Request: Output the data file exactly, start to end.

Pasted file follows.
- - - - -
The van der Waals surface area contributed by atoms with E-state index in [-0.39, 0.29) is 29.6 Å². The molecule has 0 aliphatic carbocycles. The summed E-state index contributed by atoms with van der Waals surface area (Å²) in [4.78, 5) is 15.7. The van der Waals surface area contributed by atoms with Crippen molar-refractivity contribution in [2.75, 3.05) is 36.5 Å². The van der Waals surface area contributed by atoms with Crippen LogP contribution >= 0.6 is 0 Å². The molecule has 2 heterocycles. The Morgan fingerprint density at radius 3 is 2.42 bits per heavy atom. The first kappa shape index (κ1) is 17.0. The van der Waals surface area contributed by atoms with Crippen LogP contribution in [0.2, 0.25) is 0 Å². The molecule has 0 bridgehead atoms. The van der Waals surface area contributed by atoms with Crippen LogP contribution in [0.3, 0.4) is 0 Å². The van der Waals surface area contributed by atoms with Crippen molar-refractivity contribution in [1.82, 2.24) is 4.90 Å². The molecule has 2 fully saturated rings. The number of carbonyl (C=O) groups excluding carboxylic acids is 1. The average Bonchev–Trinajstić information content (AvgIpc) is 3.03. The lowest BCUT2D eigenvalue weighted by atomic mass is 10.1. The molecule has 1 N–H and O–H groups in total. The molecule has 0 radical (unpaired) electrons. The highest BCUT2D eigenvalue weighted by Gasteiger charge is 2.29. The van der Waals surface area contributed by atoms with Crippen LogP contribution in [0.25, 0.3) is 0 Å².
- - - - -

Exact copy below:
The van der Waals surface area contributed by atoms with E-state index in [-0.39, 0.29) is 29.6 Å². The molecule has 0 aliphatic carbocycles. The summed E-state index contributed by atoms with van der Waals surface area (Å²) in [4.78, 5) is 15.7. The van der Waals surface area contributed by atoms with Crippen molar-refractivity contribution in [2.75, 3.05) is 36.5 Å². The van der Waals surface area contributed by atoms with Crippen LogP contribution >= 0.6 is 0 Å². The molecule has 2 heterocycles. The Morgan fingerprint density at radius 3 is 2.42 bits per heavy atom. The first kappa shape index (κ1) is 17.0. The van der Waals surface area contributed by atoms with Crippen LogP contribution in [0.2, 0.25) is 0 Å². The molecule has 0 bridgehead atoms. The van der Waals surface area contributed by atoms with Crippen LogP contribution in [0.3, 0.4) is 0 Å². The van der Waals surface area contributed by atoms with Crippen molar-refractivity contribution in [1.82, 2.24) is 4.90 Å². The molecule has 2 fully saturated rings. The number of carbonyl (C=O) groups excluding carboxylic acids is 1. The average Bonchev–Trinajstić information content (AvgIpc) is 3.03. The lowest BCUT2D eigenvalue weighted by atomic mass is 10.1. The molecule has 1 N–H and O–H groups in total. The molecule has 0 radical (unpaired) electrons. The highest BCUT2D eigenvalue weighted by Gasteiger charge is 2.29. The van der Waals surface area contributed by atoms with Crippen LogP contribution in [0.25, 0.3) is 0 Å².